All right, here’s my totally arrogant, opinionated rant about something I’m not well-educated in.
A number of critics have said social commentary was lost in translation from the novel The Hunger Games, to the movie.
Both are, in my opinion, equally excellent renditions of the same story in different mediums. But apparently, the story is not valuable or important enough for certain critics to take the movie seriously (or even the book, with literary critics). Not until it has social commentary, clinging to any novel/movie/music/work of art that gets noticed enough to be “culturally significant,” like a remora on the underbelly of a shark. And John Seel has let us know his opinion about what the movie leaves out:
To be frank, I have a hard time thinking the book relied so heavily on satire. I’ll admit, I’m biased. My brain perceives the specific characters and situations of a story as the most important elements. Anything the author is trying to tell me, or the philosophy they worked with, doesn’t readily or immediately sink in (except in instances of annoying preachiness), because I’m too busy enjoying the story. I don’t pick up much social commentary, preferring to look at the strengths or weaknesses of the book itself. I couldn’t care less whether the author had something Deep or Important to say, as long as they don’t whack me over the head with it.
If a story is meant mainly to be a satire (or satire is its most important aspect), I lose interest. Storytelling can tell us about life, but it seems to be most effective when it’s not merely mocking a defect in society or human nature. For that reason, satire looks less important if you are telling a great tale; great stories are havens for subtlety and specificity. Satire is defined as “A literary composition, in verse or prose, in which human folly and vice are held up to scorn, derision, or ridicule.” So when you realize a work is a satire, you start to hear the derisive laughter echoing over the pages, and that is a massive turn-off for me.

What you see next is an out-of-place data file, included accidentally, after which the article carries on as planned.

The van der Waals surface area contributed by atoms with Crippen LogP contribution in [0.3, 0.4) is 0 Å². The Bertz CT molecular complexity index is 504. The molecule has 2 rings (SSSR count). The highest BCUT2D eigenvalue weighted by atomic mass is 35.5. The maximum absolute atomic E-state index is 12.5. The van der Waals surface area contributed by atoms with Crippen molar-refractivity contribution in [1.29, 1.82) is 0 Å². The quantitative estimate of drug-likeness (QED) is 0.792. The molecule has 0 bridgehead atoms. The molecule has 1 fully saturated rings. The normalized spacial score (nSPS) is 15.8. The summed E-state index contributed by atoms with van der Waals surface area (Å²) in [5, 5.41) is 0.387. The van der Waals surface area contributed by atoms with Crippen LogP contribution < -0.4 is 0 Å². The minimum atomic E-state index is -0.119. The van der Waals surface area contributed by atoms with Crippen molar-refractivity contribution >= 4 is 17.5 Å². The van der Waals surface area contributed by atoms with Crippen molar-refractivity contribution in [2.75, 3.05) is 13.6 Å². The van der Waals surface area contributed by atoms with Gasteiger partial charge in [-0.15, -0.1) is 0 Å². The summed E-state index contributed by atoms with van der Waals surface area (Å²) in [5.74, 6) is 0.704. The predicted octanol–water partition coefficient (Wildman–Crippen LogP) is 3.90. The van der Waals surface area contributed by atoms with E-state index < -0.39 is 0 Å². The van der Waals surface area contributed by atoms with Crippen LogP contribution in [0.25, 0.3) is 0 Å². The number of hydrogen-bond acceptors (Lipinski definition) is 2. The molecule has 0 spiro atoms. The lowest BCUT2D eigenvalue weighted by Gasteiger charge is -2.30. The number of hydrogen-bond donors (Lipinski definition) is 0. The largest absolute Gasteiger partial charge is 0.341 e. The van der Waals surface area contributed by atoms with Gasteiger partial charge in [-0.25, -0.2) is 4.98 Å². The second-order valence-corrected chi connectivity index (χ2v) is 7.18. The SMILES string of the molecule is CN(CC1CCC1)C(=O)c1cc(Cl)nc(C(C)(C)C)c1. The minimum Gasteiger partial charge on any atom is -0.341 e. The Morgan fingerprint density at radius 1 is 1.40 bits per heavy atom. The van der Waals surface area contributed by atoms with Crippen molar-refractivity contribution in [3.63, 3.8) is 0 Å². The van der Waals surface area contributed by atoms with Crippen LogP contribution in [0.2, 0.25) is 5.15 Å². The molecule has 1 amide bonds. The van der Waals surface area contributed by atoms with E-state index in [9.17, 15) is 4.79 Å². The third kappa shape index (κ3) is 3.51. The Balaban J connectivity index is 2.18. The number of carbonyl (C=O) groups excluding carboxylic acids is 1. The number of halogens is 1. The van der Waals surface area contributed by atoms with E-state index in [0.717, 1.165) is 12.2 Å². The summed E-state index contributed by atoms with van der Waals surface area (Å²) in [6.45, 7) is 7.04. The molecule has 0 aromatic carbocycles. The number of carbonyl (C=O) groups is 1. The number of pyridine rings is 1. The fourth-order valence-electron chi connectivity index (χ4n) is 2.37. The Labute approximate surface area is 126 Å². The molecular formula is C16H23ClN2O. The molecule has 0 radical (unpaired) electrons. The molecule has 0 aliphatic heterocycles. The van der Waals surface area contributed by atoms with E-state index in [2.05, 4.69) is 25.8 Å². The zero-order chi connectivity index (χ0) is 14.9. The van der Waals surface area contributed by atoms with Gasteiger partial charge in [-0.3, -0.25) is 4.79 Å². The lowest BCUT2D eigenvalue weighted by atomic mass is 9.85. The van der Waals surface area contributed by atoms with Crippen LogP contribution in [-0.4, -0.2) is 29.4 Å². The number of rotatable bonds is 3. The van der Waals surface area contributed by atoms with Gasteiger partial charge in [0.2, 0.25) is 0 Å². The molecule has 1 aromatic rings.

The thing about The Hunger Games is that the novel and movie work spectacularly outside of the realm of social commentary. There is a lot of resonance with big themes and trends in society in Katniss’s story (reality TV, entertainment’s callous attitude to violence, etc.), but you’re always focused on her situation, rather than anything Collins may have been trying to sell you. In fact, I don’t think Collins was trying to sell anything beyond a great book. To call it a satire, in my opinion, is to allude to such a little part of the novel/movie as to make the contention nearly meaningless.
So, finally, here’s my stronger-worded response to Seel:
In honesty, I have to say that satire doesn’t have as much value as Seel thinks it does, particularly regarding The Hunger Games. It’s a crutch that takes away the full impact of a story that can stand on its own legs. There are better ways to inspire moral outrage, if that’s your endgame, such as tackling a subject with complete seriousness and levelheadedness. How jaded are you if you need to mock a bad situation before you’re inspired to stand against it?
John Seel demands too much from the movie adaptation. And frankly, he asks too much of the book itself. The power of this novel comes from the remarkable storytelling, from the moral complexity of Katniss’s situation and decisions (I look forward to seeing how that plays out in the other two novels, which I have yet to read).
Maybe I missed the full impact of a latent satire in the book. However, it beggars belief that “satire” should be the most important point of a book that doesn’t rely on sermonizing. The Hunger Games, in book or movie form, would have been ruined had our ears picked up the clumsy scrape of a soapbox being dragged into the limelight.
This is what happens when a critic sees social commentary as more important than the story itself. The characters, the series of events they’re caught up in, what that teaches us about human nature – they are all brought down to mere tools for a cause. Hunger Games then becomes a means to an end for a schizophrenic culture to pat itself on the back and reassure itself that its moral vision is clear. “Who cares about Katniss, or Peeta, or Rue, or Haymitch, when you have a villainous dictatorship to spitefully laugh at?”
By the way, if Suzanne Collins’s “cultural satire,” intended or otherwise, was half as important to the story as Seel thinks it was, I would love to know how it got left out of the movie. She was, after all, a producer, and the studio took her seriously enough to let her have final approval on a lot of decisions. Don’t you think the “real point” of the book would have been manifested if satire really was so foundational to The Hunger Games?
The more I hear critics speak of social commentary in a novel or movie, the more convinced I become that it’s a vague concept which spackles Significance onto a story they really want to like (as if the story itself isn’t good enough). Satire may have a place in fiction. But not nearly so prominent as it is given now. If you want to know how I feel about most social commentary as pointed out by literary academics, you can consult the South Park episode “The Tale of Scrotie McBoogerballs.”